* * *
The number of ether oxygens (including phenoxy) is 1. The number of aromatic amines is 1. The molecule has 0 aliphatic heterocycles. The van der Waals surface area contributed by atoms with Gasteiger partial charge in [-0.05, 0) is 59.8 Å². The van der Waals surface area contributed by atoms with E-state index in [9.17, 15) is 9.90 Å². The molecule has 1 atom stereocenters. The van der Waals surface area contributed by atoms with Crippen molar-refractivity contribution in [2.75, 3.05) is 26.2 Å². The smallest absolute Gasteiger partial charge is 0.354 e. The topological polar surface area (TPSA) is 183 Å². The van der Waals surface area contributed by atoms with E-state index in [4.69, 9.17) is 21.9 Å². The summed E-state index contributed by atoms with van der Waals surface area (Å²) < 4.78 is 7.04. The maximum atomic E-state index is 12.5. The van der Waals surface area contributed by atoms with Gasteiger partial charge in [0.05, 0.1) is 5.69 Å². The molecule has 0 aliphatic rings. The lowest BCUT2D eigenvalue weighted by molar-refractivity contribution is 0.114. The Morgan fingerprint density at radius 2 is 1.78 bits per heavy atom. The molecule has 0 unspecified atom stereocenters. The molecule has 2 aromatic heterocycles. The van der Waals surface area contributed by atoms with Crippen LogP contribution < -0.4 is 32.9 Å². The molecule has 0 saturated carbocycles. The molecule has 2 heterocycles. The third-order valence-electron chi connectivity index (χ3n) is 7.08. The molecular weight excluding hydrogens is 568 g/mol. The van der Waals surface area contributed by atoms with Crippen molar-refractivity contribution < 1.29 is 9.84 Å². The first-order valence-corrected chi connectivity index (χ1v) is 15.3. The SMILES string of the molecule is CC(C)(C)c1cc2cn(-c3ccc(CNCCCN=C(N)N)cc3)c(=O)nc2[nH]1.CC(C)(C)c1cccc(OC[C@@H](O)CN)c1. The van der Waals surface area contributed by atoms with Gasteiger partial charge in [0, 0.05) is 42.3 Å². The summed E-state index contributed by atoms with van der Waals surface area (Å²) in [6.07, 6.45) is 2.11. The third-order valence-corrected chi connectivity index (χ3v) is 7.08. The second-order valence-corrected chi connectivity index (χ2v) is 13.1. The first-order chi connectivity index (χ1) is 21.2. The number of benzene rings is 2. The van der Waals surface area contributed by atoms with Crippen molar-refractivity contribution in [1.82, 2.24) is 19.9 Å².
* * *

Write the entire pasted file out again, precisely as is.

The number of ether oxygens (including phenoxy) is 1. The number of aromatic amines is 1. The molecule has 0 aliphatic heterocycles. The van der Waals surface area contributed by atoms with Gasteiger partial charge in [-0.05, 0) is 59.8 Å². The van der Waals surface area contributed by atoms with E-state index in [9.17, 15) is 9.90 Å². The molecule has 1 atom stereocenters. The van der Waals surface area contributed by atoms with Crippen molar-refractivity contribution in [2.75, 3.05) is 26.2 Å². The smallest absolute Gasteiger partial charge is 0.354 e. The topological polar surface area (TPSA) is 183 Å². The van der Waals surface area contributed by atoms with E-state index in [4.69, 9.17) is 21.9 Å². The summed E-state index contributed by atoms with van der Waals surface area (Å²) < 4.78 is 7.04. The maximum atomic E-state index is 12.5. The van der Waals surface area contributed by atoms with Gasteiger partial charge in [0.05, 0.1) is 5.69 Å². The molecule has 0 aliphatic rings. The lowest BCUT2D eigenvalue weighted by molar-refractivity contribution is 0.114. The Morgan fingerprint density at radius 2 is 1.78 bits per heavy atom. The molecule has 0 unspecified atom stereocenters. The molecule has 2 aromatic heterocycles. The van der Waals surface area contributed by atoms with Crippen LogP contribution < -0.4 is 32.9 Å². The molecule has 0 saturated carbocycles. The molecule has 2 heterocycles. The third-order valence-electron chi connectivity index (χ3n) is 7.08. The molecular weight excluding hydrogens is 568 g/mol. The van der Waals surface area contributed by atoms with Crippen molar-refractivity contribution < 1.29 is 9.84 Å². The first-order valence-corrected chi connectivity index (χ1v) is 15.3. The SMILES string of the molecule is CC(C)(C)c1cc2cn(-c3ccc(CNCCCN=C(N)N)cc3)c(=O)nc2[nH]1.CC(C)(C)c1cccc(OC[C@@H](O)CN)c1. The van der Waals surface area contributed by atoms with Gasteiger partial charge in [0, 0.05) is 42.3 Å². The summed E-state index contributed by atoms with van der Waals surface area (Å²) in [6.07, 6.45) is 2.11. The third-order valence-corrected chi connectivity index (χ3v) is 7.08. The second-order valence-corrected chi connectivity index (χ2v) is 13.1. The first-order chi connectivity index (χ1) is 21.2. The number of benzene rings is 2. The van der Waals surface area contributed by atoms with Crippen molar-refractivity contribution in [1.82, 2.24) is 19.9 Å².